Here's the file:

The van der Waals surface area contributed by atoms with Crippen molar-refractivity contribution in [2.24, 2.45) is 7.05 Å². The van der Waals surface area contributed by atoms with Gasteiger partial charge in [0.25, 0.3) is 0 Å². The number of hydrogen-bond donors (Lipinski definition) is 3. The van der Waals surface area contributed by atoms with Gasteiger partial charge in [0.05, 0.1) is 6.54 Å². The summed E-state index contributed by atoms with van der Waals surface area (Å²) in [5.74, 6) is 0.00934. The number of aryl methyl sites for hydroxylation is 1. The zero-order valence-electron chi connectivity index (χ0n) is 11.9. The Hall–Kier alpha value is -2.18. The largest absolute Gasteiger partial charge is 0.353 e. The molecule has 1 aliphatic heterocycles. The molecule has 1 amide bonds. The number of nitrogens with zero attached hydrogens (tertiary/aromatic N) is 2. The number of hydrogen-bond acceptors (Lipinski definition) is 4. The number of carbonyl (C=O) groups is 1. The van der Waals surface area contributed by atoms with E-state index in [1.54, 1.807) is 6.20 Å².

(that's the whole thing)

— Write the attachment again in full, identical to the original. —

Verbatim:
The van der Waals surface area contributed by atoms with Crippen molar-refractivity contribution in [2.24, 2.45) is 7.05 Å². The van der Waals surface area contributed by atoms with Gasteiger partial charge in [0.25, 0.3) is 0 Å². The number of hydrogen-bond donors (Lipinski definition) is 3. The van der Waals surface area contributed by atoms with Gasteiger partial charge in [0.05, 0.1) is 6.54 Å². The summed E-state index contributed by atoms with van der Waals surface area (Å²) in [5.74, 6) is 0.00934. The number of aryl methyl sites for hydroxylation is 1. The zero-order valence-electron chi connectivity index (χ0n) is 11.9. The Hall–Kier alpha value is -2.18. The largest absolute Gasteiger partial charge is 0.353 e. The molecule has 1 aliphatic heterocycles. The molecule has 1 amide bonds. The number of nitrogens with zero attached hydrogens (tertiary/aromatic N) is 2. The number of hydrogen-bond acceptors (Lipinski definition) is 4. The number of carbonyl (C=O) groups is 1. The van der Waals surface area contributed by atoms with E-state index in [1.54, 1.807) is 6.20 Å².